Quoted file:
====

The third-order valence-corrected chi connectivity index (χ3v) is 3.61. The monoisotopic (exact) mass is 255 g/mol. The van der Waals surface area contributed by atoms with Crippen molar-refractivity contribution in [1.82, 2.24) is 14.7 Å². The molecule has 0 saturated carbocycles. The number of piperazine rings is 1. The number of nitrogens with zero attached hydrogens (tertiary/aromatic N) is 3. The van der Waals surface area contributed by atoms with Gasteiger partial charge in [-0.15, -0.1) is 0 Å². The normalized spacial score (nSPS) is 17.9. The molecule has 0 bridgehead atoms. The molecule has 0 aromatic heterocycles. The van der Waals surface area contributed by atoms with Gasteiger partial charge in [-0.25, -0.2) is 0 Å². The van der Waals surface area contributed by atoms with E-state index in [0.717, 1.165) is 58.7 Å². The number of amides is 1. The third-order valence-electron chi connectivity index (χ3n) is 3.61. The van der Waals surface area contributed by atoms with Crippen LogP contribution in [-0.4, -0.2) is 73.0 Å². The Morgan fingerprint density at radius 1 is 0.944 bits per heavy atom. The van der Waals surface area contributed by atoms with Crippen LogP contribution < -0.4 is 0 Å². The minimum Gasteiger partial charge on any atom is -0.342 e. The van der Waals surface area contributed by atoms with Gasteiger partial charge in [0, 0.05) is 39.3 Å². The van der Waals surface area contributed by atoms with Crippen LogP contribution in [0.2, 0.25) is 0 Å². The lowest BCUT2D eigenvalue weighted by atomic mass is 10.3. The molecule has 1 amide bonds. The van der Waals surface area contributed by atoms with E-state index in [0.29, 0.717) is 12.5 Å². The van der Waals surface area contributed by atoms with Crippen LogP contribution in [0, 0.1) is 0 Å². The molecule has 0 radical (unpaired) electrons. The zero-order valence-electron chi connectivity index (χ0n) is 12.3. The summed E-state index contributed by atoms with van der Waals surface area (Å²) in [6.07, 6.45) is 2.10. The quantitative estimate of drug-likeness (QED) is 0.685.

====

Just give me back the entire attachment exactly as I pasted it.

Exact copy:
The third-order valence-corrected chi connectivity index (χ3v) is 3.61. The monoisotopic (exact) mass is 255 g/mol. The van der Waals surface area contributed by atoms with Crippen molar-refractivity contribution in [1.82, 2.24) is 14.7 Å². The molecule has 0 saturated carbocycles. The number of piperazine rings is 1. The number of nitrogens with zero attached hydrogens (tertiary/aromatic N) is 3. The van der Waals surface area contributed by atoms with Gasteiger partial charge in [-0.15, -0.1) is 0 Å². The normalized spacial score (nSPS) is 17.9. The molecule has 0 bridgehead atoms. The molecule has 0 aromatic heterocycles. The van der Waals surface area contributed by atoms with Gasteiger partial charge in [-0.25, -0.2) is 0 Å². The van der Waals surface area contributed by atoms with E-state index in [0.717, 1.165) is 58.7 Å². The number of amides is 1. The third-order valence-electron chi connectivity index (χ3n) is 3.61. The van der Waals surface area contributed by atoms with Crippen LogP contribution in [-0.4, -0.2) is 73.0 Å². The Morgan fingerprint density at radius 1 is 0.944 bits per heavy atom. The van der Waals surface area contributed by atoms with Crippen LogP contribution < -0.4 is 0 Å². The minimum Gasteiger partial charge on any atom is -0.342 e. The van der Waals surface area contributed by atoms with Gasteiger partial charge in [0, 0.05) is 39.3 Å². The van der Waals surface area contributed by atoms with Crippen LogP contribution in [0.2, 0.25) is 0 Å². The lowest BCUT2D eigenvalue weighted by atomic mass is 10.3. The molecule has 1 amide bonds. The van der Waals surface area contributed by atoms with E-state index in [0.29, 0.717) is 12.5 Å². The van der Waals surface area contributed by atoms with Crippen LogP contribution in [0, 0.1) is 0 Å². The molecule has 0 radical (unpaired) electrons. The zero-order valence-electron chi connectivity index (χ0n) is 12.3. The summed E-state index contributed by atoms with van der Waals surface area (Å²) in [6.07, 6.45) is 2.10. The quantitative estimate of drug-likeness (QED) is 0.685.